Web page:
Optimism! It’s just more fun.

This week, Russ Roberts of the ever-excellent EconTalk is having a short essay contest. The prompt is to compare the visions of our technology-future as portrayed Tyler Cowen and Joel Mokyr (both guests on the podcast.)

Here’s my take on the matter, but I highly recommend you listen to both podcasts and form your own opinion.

Like the wise men and the elephant, Mokyr and Cowen focus on vastly different aspects of the same huge enterprise: progress in science and technology, past, present, and future. Mokyr focuses on the human experience – increased leisure and improved interactions – while Cowen focuses on our interaction with the world around us – gadgets and robots. A gross simplification would be to say that Mokyr focuses on the mental while Cowen looks at the physical.

Their different perspectives lead to different conclusions about the future: Mokyr is across-the-board optimistic while Cowen presents a greyer vision; he thinks some things will improve somewhat for some people. I find myself compelled by Cowen’s focus on the physical world, but convinced by Mokyr’s optimism and overall vision.

EconTalk is all about identifying biases and here are mine: I’m an aerospace engineer who also has a degree in history. Thus, I focus on how we interact with the physical world, but from more of a historical than aggregate economic perspective.

Mokyr takes a historian’s perspective and notes that there are many trends and improvements that are not captured in the data. While it ignores Cowen’s aggregate data, I find Mokyr’s (and Russ’) admonition to just ‘look around you and see the progress’ more compelling than the fact that GDP is not rising as fast and we don’t have flying cars yet.

Yes, we haven’t changed what every day technology can fundamentally do in the real world for half a century. Airplanes still fly and cars still drive the same way by exploding fuel to spin a shaft that drives turbofans or wheels. We still get to space by sitting on giant explosions. Our bathrooms are still serviced by water carrying tubes. We still build our houses out of wood, glass and concrete.

Looking at the surface, we haven’t made much progress. But delve deeper, look at the ways these familiar things do what they do and how they are made. Behind the scenes, there has been significant progress. Engines are far more efficient; pipes are made of cheaper, lighter and less-degradable plastics. On a walk today, I saw a house that had an entire corner built of only glass – impossible with the glass-making technologies of twenty years ago.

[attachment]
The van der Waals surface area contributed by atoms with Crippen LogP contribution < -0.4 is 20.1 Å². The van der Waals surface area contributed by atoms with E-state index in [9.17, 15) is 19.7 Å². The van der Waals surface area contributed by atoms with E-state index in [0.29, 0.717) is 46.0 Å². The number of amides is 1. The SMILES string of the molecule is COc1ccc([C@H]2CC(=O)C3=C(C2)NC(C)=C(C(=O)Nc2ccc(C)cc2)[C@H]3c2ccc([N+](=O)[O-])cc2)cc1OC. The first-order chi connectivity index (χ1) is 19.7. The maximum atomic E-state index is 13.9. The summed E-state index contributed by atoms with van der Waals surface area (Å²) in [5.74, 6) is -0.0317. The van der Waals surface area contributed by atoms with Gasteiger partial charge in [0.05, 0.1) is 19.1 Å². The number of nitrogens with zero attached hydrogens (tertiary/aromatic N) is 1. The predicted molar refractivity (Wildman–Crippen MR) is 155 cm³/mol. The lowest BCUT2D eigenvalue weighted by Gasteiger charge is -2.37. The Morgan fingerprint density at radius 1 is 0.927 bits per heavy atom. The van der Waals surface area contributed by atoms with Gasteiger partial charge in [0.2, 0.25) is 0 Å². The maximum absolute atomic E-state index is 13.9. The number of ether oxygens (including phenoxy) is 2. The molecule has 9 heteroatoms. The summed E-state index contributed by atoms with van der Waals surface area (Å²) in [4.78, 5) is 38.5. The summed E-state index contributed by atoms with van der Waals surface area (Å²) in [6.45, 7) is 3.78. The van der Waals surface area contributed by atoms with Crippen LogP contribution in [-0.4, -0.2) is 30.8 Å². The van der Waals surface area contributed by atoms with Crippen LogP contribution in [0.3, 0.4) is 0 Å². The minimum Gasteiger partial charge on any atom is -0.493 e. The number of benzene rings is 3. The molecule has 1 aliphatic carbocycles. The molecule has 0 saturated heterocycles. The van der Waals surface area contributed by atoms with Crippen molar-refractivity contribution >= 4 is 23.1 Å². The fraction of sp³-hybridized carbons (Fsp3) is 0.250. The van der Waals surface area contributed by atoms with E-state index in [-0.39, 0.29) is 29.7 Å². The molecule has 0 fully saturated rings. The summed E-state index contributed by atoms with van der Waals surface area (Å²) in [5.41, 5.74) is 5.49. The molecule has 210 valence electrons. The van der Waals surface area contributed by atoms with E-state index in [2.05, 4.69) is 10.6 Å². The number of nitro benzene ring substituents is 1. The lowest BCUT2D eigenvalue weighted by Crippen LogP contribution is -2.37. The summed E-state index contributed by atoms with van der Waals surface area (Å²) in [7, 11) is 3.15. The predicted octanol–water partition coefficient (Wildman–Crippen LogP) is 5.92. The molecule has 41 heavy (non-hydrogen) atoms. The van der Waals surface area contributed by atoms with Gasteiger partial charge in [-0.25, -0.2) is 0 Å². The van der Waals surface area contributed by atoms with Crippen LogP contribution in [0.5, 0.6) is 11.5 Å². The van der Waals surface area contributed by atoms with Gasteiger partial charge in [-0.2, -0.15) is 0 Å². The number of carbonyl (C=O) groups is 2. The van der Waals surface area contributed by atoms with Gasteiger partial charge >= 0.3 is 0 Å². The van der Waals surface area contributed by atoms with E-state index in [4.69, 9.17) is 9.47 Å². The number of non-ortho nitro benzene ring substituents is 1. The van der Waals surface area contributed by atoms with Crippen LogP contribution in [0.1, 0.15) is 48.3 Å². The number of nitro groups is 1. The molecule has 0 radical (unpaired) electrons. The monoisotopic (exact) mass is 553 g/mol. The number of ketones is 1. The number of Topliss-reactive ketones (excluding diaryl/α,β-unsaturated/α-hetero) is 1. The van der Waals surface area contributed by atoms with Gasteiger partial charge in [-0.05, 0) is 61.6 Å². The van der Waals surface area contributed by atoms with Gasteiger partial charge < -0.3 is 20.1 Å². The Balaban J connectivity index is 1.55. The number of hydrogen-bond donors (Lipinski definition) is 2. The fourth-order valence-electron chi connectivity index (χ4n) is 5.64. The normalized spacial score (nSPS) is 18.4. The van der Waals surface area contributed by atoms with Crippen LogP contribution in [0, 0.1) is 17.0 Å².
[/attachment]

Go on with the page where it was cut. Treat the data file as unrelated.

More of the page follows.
This type of progress supports Mokyr’s view that people will be able to do the same things that we could before, but ever cheaper and with more delight in our lives. My optimistic engineer’s twist on this perspective is a perhaps naïve prediction. This steady increase in freedom from drudgery will combine with a deep-seated human desire to affect the physical world and create a tipping point. Right now, we are seeing a lull in our physical progress – what Cowen identifies as ‘The Great Stagnation.’ True, there are fewer discrete jumps as we make our same planes, trains, and automobiles ever more efficient and our leisure ever longer. But (hopefully soon) these incremental improvements will add up to give us enough excess time and resources to again make discrete technological leaps. Don’t lose hope for flying cars, rocket packs, and moon vacations just yet.

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Academic Self-Sufficiency

As you might know, I’m a devoted listener of the EconTalk podcast. Since one a week isn’t nearly enough to fill all the walking that I do, I have also been listening through five years of archived episodes. While they are consistently high quality, this episode blew me away.

In short (very short– it’s packed to the brim with good stuff) Russ Roberts breaks down why trade is awesome because it allows us to both leverage the fact that we are good at different things (a Ricardian perspective) and that there are a lot of us (a Smithian perspective.)

The podcast touches on many things I think about a lot – technology, how to use your abilities best, entrepreneurship, how humanity pulls itself up by its bootstraps, and more.

I was especially struck by the quote: ‘self-sufficiency is the road to poverty.’ I feel like this is an unsolved problem in academia. In this case ‘trade’ is less movement of physical goods or services, but in experience. I can’t count the time that I feel like I’m reinventing the wheel when putting together some part of an experiment. Surely there is someone who has gone through a very similar process, probably right here at Cornell, yet I have no good way of finding them and benefiting from what they’ve already done.

The ability of trade to make everything better for everyone feels very stunted in academia. I think that the academic world meets both of the conditions set forth for beneficial trade – extreme specialization and, with the bloated size of universities, large numbers of participants.

Somehow, though, there isn’t as much intellectual trade as one would hope.

One problem is the huge amount of friction in sharing your work in science. The only officially recognized ‘market’ is publications of peer-reviewed papers, which despite PDF’s and online databases, is still mostly mired in the 19th century. There isn’t enough space in a paper to actually describe the technical nitty-gritty and the format doesn’t lend itself to the reader gaining from the writer’s experience.

The pace of research progress would explode if these sorts of friction were decreased. A first step would be decreasing the amount of time spent communicating via papers (though I do agree that some kind of review process needs to remain.) Beyond that, I’m thinking about other tools that would allow researchers to free themselves of the poverty-shackles of self-sufficiency.